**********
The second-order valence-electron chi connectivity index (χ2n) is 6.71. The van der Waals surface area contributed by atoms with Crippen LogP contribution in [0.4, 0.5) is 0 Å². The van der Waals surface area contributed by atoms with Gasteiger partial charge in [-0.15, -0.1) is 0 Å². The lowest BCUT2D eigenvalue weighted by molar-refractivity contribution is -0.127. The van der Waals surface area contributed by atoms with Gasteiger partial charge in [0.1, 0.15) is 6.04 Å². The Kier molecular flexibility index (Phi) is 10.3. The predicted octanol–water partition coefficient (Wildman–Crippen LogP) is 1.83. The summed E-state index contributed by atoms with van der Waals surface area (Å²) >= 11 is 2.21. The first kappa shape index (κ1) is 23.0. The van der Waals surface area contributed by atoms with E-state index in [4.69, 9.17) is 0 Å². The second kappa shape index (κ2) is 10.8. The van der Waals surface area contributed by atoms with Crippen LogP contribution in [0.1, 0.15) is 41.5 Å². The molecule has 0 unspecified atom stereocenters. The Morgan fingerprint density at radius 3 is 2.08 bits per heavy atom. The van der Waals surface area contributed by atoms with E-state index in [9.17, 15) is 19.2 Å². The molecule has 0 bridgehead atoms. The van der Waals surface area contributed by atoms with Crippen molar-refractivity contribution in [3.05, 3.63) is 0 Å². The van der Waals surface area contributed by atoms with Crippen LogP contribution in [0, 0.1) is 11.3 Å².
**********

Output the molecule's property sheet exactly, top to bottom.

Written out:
The second-order valence-electron chi connectivity index (χ2n) is 6.71. The van der Waals surface area contributed by atoms with Crippen LogP contribution in [0.4, 0.5) is 0 Å². The van der Waals surface area contributed by atoms with Gasteiger partial charge in [-0.15, -0.1) is 0 Å². The lowest BCUT2D eigenvalue weighted by molar-refractivity contribution is -0.127. The van der Waals surface area contributed by atoms with Gasteiger partial charge in [0.1, 0.15) is 6.04 Å². The Kier molecular flexibility index (Phi) is 10.3. The predicted octanol–water partition coefficient (Wildman–Crippen LogP) is 1.83. The summed E-state index contributed by atoms with van der Waals surface area (Å²) >= 11 is 2.21. The first kappa shape index (κ1) is 23.0. The van der Waals surface area contributed by atoms with E-state index in [4.69, 9.17) is 0 Å². The second kappa shape index (κ2) is 10.8. The van der Waals surface area contributed by atoms with Crippen LogP contribution in [0.1, 0.15) is 41.5 Å². The molecule has 0 unspecified atom stereocenters. The Morgan fingerprint density at radius 3 is 2.08 bits per heavy atom. The van der Waals surface area contributed by atoms with E-state index in [9.17, 15) is 19.2 Å². The molecule has 0 bridgehead atoms. The van der Waals surface area contributed by atoms with Crippen molar-refractivity contribution in [3.05, 3.63) is 0 Å². The van der Waals surface area contributed by atoms with Crippen LogP contribution in [0, 0.1) is 11.3 Å².